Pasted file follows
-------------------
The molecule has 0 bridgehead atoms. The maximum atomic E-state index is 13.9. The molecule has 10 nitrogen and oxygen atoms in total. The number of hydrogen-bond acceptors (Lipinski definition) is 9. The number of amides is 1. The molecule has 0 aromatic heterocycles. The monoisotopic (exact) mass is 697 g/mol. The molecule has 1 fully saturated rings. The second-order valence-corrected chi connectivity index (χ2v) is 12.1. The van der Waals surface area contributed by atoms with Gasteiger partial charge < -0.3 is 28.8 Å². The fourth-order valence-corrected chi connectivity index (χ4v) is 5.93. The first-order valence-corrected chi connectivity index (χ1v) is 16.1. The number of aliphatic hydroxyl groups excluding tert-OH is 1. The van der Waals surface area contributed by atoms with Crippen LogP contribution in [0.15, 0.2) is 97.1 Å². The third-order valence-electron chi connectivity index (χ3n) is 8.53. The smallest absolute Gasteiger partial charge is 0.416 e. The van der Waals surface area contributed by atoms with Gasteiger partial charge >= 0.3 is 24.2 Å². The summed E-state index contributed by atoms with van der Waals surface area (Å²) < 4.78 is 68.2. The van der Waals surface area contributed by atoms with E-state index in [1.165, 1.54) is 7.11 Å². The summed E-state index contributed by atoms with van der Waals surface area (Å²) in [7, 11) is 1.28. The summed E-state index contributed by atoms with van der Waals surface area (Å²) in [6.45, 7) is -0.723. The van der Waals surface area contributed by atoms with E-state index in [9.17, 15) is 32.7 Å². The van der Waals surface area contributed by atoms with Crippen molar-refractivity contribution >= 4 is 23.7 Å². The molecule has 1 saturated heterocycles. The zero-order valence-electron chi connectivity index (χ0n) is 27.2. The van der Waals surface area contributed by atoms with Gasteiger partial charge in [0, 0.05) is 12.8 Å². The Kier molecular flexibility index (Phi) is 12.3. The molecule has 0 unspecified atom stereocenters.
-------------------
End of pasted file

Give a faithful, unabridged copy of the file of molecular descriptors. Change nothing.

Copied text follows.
The molecule has 0 bridgehead atoms. The maximum atomic E-state index is 13.9. The molecule has 10 nitrogen and oxygen atoms in total. The number of hydrogen-bond acceptors (Lipinski definition) is 9. The number of amides is 1. The molecule has 0 aromatic heterocycles. The monoisotopic (exact) mass is 697 g/mol. The molecule has 1 fully saturated rings. The second-order valence-corrected chi connectivity index (χ2v) is 12.1. The van der Waals surface area contributed by atoms with Gasteiger partial charge < -0.3 is 28.8 Å². The fourth-order valence-corrected chi connectivity index (χ4v) is 5.93. The first-order valence-corrected chi connectivity index (χ1v) is 16.1. The number of aliphatic hydroxyl groups excluding tert-OH is 1. The van der Waals surface area contributed by atoms with Crippen LogP contribution in [0.15, 0.2) is 97.1 Å². The third-order valence-electron chi connectivity index (χ3n) is 8.53. The smallest absolute Gasteiger partial charge is 0.416 e. The van der Waals surface area contributed by atoms with Gasteiger partial charge >= 0.3 is 24.2 Å². The summed E-state index contributed by atoms with van der Waals surface area (Å²) < 4.78 is 68.2. The van der Waals surface area contributed by atoms with E-state index in [1.165, 1.54) is 7.11 Å². The summed E-state index contributed by atoms with van der Waals surface area (Å²) in [7, 11) is 1.28. The summed E-state index contributed by atoms with van der Waals surface area (Å²) in [6.45, 7) is -0.723. The van der Waals surface area contributed by atoms with E-state index in [9.17, 15) is 32.7 Å². The van der Waals surface area contributed by atoms with Crippen molar-refractivity contribution >= 4 is 23.7 Å². The molecule has 1 saturated heterocycles. The zero-order valence-electron chi connectivity index (χ0n) is 27.2. The van der Waals surface area contributed by atoms with Gasteiger partial charge in [0, 0.05) is 12.8 Å². The Kier molecular flexibility index (Phi) is 12.3. The molecule has 0 unspecified atom stereocenters.